In 2009, Nichloas Rauber, DDS, was named among the Greater Baton Rouge Business Report’s 40 Under 40, recognizing his achievements as both an entrepreneur and a philanthropist. Dr. Nick Rauber has been a founding member of multiple charities, beginning with the Swollfest fishing rodeo in 1997, which has grown to raise over a million dollars to date on behalf of several organizations. The Muscular Dystrophy Association is one such beneficiary, which is unsurprising considering that the impetus for his philanthropy was an experience at an MDA summer camp, where he saw the effects of muscular dystrophy firsthand.
Muscular dystrophy can take many forms, but they share similar causes and symptoms - each results from a specific gene, and produces varying degrees of muscle weakness. At the MDA camp, Nick cared for one young man in particular who had Duchenne muscular dystrophy, the most common form of the disease, which normally affects boys starting at two to three years of age. Other relatively frequent forms include Becker muscular dystrophy, which is similar to Duchenne but typically begins showing symptoms during adolescence or early adulthood, and Steinert’s disease, which is the most common form among adults, resulting in the inability to relax muscles after contracting them.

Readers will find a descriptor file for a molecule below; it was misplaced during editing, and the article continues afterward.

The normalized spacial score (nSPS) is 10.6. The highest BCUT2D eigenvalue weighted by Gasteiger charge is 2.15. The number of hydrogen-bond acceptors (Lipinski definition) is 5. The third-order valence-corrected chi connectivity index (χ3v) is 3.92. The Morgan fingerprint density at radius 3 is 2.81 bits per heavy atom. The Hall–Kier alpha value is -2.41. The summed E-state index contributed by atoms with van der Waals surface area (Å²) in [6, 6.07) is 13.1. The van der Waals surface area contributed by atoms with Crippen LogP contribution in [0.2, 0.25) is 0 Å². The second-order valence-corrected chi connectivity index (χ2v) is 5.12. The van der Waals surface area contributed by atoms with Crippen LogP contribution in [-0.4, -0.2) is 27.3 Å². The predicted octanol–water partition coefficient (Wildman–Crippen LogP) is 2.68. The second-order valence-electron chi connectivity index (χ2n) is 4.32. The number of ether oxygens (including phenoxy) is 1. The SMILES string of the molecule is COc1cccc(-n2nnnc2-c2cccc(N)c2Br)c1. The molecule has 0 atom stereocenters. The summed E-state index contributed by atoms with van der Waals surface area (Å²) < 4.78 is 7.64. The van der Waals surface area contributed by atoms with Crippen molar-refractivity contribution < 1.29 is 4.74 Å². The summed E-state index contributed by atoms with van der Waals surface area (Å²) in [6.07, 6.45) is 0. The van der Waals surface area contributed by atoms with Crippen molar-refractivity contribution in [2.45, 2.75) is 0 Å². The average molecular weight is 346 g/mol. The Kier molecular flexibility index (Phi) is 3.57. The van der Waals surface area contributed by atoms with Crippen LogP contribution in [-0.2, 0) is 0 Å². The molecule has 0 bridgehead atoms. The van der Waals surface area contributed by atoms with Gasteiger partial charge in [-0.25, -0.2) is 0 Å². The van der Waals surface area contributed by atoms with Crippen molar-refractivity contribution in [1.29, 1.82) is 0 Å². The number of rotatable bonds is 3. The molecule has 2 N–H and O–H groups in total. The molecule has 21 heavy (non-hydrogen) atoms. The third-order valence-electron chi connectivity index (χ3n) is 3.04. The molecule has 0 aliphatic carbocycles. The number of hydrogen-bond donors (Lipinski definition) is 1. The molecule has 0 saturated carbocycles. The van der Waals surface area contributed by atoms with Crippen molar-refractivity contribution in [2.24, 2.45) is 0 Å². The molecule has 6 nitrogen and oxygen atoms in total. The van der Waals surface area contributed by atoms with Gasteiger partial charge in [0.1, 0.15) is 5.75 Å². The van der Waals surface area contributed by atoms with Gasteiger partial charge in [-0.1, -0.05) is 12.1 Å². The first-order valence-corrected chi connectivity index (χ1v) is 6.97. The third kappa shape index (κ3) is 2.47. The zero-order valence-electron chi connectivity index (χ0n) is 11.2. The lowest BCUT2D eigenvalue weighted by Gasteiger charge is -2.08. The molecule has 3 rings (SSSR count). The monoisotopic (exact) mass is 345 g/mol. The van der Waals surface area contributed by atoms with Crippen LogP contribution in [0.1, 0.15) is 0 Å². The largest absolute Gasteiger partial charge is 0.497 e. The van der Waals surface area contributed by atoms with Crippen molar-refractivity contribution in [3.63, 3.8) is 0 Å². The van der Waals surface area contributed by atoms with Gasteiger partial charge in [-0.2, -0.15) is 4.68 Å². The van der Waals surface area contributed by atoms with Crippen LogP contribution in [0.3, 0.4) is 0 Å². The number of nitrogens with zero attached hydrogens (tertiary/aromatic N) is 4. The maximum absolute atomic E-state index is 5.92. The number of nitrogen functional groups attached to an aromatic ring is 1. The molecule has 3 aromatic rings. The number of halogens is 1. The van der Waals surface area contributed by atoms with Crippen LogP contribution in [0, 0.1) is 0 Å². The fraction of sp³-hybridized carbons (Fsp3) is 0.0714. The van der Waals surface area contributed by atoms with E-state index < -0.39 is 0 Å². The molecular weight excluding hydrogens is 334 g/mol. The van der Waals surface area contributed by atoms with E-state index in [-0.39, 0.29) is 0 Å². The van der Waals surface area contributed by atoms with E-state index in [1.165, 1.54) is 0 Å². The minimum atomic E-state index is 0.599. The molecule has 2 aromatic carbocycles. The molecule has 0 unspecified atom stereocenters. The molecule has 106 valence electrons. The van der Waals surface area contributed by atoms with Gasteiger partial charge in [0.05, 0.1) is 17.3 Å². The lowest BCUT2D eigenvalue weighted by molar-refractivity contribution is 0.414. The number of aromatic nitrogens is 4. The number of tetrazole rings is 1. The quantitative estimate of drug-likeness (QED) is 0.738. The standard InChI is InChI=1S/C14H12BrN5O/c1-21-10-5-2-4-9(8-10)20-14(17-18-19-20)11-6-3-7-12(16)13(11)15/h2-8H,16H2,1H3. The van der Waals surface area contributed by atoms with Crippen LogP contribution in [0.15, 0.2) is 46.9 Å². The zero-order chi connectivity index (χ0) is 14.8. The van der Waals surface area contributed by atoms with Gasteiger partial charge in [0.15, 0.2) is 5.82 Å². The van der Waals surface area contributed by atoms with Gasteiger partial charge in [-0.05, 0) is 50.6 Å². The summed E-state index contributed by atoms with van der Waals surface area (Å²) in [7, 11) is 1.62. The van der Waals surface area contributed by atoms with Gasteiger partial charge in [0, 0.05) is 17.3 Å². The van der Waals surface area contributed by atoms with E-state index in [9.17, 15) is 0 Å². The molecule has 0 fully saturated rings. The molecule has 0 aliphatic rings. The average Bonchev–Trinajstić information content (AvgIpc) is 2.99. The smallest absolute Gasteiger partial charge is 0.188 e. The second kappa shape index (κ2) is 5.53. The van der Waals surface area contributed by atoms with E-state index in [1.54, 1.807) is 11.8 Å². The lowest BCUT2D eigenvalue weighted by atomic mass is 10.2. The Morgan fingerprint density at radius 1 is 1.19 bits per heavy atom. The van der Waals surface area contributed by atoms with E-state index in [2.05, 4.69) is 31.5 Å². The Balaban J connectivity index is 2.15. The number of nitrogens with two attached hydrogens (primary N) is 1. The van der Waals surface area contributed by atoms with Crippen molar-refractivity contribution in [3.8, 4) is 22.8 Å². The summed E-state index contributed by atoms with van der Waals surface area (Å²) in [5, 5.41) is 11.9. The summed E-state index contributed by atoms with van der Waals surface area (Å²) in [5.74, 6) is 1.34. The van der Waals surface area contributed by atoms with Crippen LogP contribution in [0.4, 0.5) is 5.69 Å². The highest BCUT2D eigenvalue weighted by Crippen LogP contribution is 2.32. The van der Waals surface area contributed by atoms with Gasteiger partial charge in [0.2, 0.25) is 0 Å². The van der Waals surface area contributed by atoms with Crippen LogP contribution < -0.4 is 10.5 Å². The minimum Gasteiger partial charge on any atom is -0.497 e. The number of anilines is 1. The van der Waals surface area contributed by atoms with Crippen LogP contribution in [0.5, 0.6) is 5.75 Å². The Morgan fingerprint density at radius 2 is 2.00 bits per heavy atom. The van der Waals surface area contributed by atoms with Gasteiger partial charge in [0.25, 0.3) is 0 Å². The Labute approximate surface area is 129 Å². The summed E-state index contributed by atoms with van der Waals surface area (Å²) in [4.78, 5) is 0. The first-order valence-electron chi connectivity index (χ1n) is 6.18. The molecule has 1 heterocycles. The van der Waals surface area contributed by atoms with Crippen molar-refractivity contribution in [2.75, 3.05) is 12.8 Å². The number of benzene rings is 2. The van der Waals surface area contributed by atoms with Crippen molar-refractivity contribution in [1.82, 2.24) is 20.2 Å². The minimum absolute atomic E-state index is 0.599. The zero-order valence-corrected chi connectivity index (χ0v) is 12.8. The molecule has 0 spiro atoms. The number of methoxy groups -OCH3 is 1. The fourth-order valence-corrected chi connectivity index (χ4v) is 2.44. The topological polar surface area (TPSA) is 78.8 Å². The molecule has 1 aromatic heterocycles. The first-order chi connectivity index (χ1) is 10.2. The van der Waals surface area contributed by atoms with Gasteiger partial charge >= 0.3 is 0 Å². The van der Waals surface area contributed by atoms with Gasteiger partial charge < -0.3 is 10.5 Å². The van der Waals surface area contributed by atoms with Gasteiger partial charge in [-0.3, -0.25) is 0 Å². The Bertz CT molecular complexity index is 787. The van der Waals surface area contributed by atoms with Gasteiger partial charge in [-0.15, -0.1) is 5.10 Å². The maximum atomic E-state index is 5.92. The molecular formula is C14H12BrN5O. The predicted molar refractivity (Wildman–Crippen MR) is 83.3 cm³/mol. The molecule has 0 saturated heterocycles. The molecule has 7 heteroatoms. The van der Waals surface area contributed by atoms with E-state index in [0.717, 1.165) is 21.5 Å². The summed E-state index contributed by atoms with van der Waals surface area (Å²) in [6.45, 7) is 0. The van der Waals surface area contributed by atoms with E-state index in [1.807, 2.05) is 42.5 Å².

There is currently no cure for muscular dystrophy, but several treatments have been developed that can allow those with this disease to have active and independent lives much longer than they might otherwise. Corticosteroids can help delay the development of the disease by bolstering muscle strength, and a regimen of low-impact exercises can help maintain strength and flexibility. Support for weakened muscles and mobility assistance can also be offered by braces, canes, walkers, and wheelchairs, which can often be provided by the MDA’s National Equipment Program and its generous supporters.